But like his future TV equivalent, Rod Serling, Oboler had a lot more to offer on the human condition than just creeping the hell out of it. His programs often railed against societies ills and the horrors of fascism, currently overrunning Europe at the time, and people's inherent tendency to meekly follow the herd and do as they were told to maintain the status quo -- no matter what the cost. In fact, Oboler's first foray outside of radio was to co-script the anti-Nazi propaganda piece, Escape, for MGM, where Rod Taylor heads to Germany and runs into a brick wall of silence while trying to find his missing mother, until he painstakingly pieces together that she was arrested for hiding Jewish refugees and is scheduled to be executed -- unless he can rescue her in time. Then in 1942, the brass at General Motors, while retooling for the war-effort, and still stinging from the [well-founded] notion that they were German-sympathizers, gave Oboler his first directing gig, another propaganda piece, This Precious Freedom, where Claude Raines returns from a fishing trip and finds his hometown overrun by Nazi fifth-columnists. (A motif Jack Warner would repeat in the 1950's with Red Nightmare.) But GM never released the short and sold it to MGM, which sat on it until selling it back to Oboler and Raines, who then expanded it to feature-length and released it as the surreal Strange Holiday, where they take things a step further and imagine the entire United States under a totalitarian regime.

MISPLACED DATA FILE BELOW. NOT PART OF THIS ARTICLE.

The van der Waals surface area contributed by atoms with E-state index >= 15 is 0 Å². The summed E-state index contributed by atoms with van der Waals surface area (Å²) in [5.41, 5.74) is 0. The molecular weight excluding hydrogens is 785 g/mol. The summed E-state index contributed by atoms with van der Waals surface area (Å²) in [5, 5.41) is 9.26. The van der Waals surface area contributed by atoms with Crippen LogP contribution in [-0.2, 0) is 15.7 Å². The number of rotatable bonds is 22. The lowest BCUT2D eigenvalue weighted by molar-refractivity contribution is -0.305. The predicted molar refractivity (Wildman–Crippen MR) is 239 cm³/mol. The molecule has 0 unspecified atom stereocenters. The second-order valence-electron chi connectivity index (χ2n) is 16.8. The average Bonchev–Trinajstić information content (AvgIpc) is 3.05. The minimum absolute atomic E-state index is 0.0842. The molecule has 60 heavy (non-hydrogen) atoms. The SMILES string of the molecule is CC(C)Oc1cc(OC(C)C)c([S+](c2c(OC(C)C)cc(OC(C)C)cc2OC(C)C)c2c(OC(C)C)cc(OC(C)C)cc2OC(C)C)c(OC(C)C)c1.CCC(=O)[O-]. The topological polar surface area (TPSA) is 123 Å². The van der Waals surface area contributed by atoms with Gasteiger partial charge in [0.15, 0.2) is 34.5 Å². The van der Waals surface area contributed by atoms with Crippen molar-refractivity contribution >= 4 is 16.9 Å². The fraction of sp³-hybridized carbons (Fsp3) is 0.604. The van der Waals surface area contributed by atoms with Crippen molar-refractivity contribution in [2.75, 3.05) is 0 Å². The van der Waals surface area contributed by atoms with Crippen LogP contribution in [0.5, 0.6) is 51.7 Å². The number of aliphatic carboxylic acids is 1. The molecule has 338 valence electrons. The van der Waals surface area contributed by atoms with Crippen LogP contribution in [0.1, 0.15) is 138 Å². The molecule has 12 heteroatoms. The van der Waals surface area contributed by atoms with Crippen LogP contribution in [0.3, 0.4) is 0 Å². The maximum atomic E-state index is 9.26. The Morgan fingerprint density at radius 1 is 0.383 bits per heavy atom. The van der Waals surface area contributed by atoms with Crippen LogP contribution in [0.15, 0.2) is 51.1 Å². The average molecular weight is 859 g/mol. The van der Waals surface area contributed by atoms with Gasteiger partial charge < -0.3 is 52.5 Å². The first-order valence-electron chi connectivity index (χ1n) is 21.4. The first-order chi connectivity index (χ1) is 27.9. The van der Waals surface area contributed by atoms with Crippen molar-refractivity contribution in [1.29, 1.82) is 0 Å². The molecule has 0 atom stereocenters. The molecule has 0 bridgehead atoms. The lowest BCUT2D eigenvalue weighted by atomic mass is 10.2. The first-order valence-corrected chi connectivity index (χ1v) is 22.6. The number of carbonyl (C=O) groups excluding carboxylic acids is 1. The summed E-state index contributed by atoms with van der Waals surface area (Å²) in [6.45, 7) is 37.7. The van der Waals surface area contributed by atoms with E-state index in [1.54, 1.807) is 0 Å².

After that, Oboler bounced around Hollywood for a bit, until settling back at MGM for a string of offbeat film noirs based on his old radio plays; a win/win for the Studio, guaranteeing at least some box-office due to Oboler's entrenched popularity. Alter Ego begat Bewitched, the tale of good girl Phyllis Thaxter, a schizophrenic, whose psychotic break on the eve of her engagement soon finds her wandering the darkened streets of Noirville, constantly at war with her bad girl alter-ego, voiced by Audrey Totter, whose assertions lead our heroine through a trio of men as her psychiatrist and fiancé try to put all the fragmented pieces back together again ... Heavily influenced by the work of Val Lewton and Jacques Tournuer, Bewitched has a nice, smoky feel to it but [too] often tends to bog down and grind itself up with its dialogue heavy, tell-don't-show, radio-play roots. The Arnello Affair -- based on I'll Tell My Husband, falls into the same trap, despite an interesting twist where an unfulfilled housewife falls for the wrong guy and quickly plummets down the road to ruin. Critical reaction to both films were mixed, but they still made money, meaning MGM wanted more of the same. Oboler, however, was tired of rehashing his old stuff and was eager to try something new. And after bidding the Studio a fond farewell, took a shot at independent filmmaking.